With a Must-See Narrator, ‘Peter and the Wolf’ Blows Into West Houston for One Night Only

With a Must-See Narrator, ‘Peter and the Wolf’ Blows Into West Houston for One Night Only

Emanuelee 'Outspoken' Bean, left, and ECHO

ON THURSDAY, MAY 16, at the beautiful St. John Vianney Catholic Church in West Houston, the Energy Corridor of Houston Orchestra closes its 10th season with a performance of Peter and the Wolf. The famous show is Sergei Prokofiev’s “symphonic tale for children,” in which each character in the story is represented by a different instrument.


Stepping into the role as narrator is spoken-word artist, educator, and Houston’s fifth Poet Laureate, Emanuelee “Outspoken” Bean. It’s an inspired choice for a program celebrating ECHO’s commitment to music education, and another example of Bean’s commitment to stepping outside of his comfort zone and introducing poetry to artistic domains.

The concert also features ECHO’s 2024 Young Artist Concerto Competition winner Arturo Gonzalez, a supremely talented junior at The Woodlands College Park High School, who will perform the third movement of Dvořák’s Cello Concerto.

Since its premiere in 1936, Peter and the Wolf has introduced countless young audiences to the individual sounds of Western classical instruments (the bassoon, the flute, timpani, etc.) through now-famous musical passages or “themes” representing the story’s characters, including the animals. It’s a favorite of concert audiences, and everyone from Sting to Patrick Stewart to Viola Davis has narrated performances — but before ECHO reached out to him, Bean had never heard Peter and the Wolf.

“This is something new for me,” says Bean, who has performed live with Houston Ballet. “I’ve performed with music a ton of times, but never something like this.” In rehearsal, with ECHO’s co-founder and music director Michael Fahey conducting, Bean is exploring different voices for each character, and using his ears and eyes to stay “in the pocket” with the music as it unfolds. “There’s so much audio color in this, with the bassoon, the horn, the drums,” says Bean. “I just don’t want to get swallowed!”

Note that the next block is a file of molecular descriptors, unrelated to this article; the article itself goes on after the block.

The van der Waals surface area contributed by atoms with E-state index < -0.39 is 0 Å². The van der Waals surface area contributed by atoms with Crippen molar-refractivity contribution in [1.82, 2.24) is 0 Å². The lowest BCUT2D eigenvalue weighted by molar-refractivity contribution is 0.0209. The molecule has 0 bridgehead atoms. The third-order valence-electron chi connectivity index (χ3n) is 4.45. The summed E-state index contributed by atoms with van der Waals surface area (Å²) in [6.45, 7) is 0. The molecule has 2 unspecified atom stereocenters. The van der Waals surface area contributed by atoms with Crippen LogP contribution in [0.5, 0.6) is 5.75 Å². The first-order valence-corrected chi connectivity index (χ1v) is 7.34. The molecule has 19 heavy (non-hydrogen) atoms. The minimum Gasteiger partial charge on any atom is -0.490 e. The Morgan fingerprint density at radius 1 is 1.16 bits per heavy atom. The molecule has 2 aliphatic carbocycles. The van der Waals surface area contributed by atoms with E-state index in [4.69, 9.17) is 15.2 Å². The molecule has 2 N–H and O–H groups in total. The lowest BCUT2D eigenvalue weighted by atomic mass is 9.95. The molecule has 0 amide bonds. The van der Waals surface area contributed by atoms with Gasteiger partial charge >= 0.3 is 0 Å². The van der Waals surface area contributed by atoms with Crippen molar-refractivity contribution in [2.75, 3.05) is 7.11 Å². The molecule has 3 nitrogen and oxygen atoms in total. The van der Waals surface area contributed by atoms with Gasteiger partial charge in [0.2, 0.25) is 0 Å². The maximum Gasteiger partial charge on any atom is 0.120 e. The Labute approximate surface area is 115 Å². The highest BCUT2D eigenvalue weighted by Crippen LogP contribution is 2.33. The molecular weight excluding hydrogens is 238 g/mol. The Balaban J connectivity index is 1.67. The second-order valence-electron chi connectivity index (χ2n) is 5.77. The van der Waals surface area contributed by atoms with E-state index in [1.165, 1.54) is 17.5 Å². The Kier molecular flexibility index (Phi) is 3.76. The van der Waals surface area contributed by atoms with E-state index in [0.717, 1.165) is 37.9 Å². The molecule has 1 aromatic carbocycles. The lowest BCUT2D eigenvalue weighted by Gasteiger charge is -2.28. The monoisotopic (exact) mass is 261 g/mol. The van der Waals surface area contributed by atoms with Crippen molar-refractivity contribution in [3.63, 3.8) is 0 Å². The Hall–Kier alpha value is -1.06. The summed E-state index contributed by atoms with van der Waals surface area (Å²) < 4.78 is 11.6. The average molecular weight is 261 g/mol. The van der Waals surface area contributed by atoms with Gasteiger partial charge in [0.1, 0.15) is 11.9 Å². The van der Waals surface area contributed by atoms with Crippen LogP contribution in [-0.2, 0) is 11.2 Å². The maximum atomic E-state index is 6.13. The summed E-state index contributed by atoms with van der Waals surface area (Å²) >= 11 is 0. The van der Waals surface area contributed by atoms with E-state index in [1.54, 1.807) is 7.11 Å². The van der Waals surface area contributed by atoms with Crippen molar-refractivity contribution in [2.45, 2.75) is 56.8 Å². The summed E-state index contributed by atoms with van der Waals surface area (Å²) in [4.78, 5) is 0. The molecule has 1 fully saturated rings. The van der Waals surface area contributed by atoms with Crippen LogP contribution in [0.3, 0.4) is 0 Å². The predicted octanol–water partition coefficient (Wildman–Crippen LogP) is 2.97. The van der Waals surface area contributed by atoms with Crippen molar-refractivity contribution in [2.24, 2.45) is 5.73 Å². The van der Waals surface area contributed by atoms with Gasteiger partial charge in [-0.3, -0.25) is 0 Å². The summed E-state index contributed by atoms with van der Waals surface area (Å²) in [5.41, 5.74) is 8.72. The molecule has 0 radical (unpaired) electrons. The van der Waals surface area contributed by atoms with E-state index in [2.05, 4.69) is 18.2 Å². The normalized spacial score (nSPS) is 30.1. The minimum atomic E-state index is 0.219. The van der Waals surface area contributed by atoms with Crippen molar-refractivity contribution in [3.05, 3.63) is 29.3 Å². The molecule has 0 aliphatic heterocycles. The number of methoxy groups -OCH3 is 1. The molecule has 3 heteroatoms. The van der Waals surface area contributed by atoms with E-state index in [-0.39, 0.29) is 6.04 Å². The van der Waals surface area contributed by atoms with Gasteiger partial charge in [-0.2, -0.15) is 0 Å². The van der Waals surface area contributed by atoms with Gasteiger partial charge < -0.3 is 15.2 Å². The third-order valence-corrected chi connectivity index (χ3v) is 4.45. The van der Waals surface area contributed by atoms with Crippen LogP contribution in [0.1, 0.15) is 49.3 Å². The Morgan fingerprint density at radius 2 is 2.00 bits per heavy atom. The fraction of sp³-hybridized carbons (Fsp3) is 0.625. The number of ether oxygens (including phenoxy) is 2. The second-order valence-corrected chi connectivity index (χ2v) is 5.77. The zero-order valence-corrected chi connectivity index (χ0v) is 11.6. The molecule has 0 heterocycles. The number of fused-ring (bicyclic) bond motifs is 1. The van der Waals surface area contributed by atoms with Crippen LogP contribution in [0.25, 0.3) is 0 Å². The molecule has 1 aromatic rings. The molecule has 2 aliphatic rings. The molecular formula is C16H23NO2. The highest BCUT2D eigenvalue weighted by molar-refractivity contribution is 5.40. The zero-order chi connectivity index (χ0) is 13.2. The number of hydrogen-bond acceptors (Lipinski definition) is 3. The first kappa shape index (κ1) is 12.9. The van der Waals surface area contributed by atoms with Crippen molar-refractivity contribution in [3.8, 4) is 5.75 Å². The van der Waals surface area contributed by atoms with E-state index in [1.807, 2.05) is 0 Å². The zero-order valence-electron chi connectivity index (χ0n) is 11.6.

Meanwhile, across town, Bean has taken on his own conducting duties as music director for Othello: The Remix, currently running through June 9 at Stages. In this Hamilton-esque hip-hop version of Shakespeare’s tragedy, every line of dialogue is rapped over prerecorded music, and Bean’s job was to ensure the actors stayed on beat and sounded convincing as rappers. “I coached them on how to say every syllable,” says Bean. “I mapped out a diagram and legend for them to follow for what to do with their voices.”

It was a job not dissimilar to what he’s been doing for 14 years as coach and mentor of Meta-Four Houston, a program of Writers in the Schools that nurtures and prepares young poets from across Houston to compete as a team in national poetry slam festivals. “The years of working with Meta-Four have been flowing into the work I’m doing with these other performances,” says Bean.

On Sunday, May 19, at the Museum of Fine Arts, Houston, Bean wraps up a stimulating month of performances with a solo set of original poetry written in response to Kehinde Wiley’s monumental exhibition, An Archaeology of Silence, an exhibit MFAH director Gary Tinterow described as “one of the most moving exhibitions that I can recall in my last 11 years at the museum.” The intimate nature of the performance, one lone voice among Wiley’s large-scale paintings and sculptures, speaks to Bean’s gift for connecting to varied and unexpected artistic endeavors across Houston, be it a symphonic fairy tale by a Russian composer, a Shakespeare tragedy re-imagined as hip-hop, or a teenaged team of future poet laureates.

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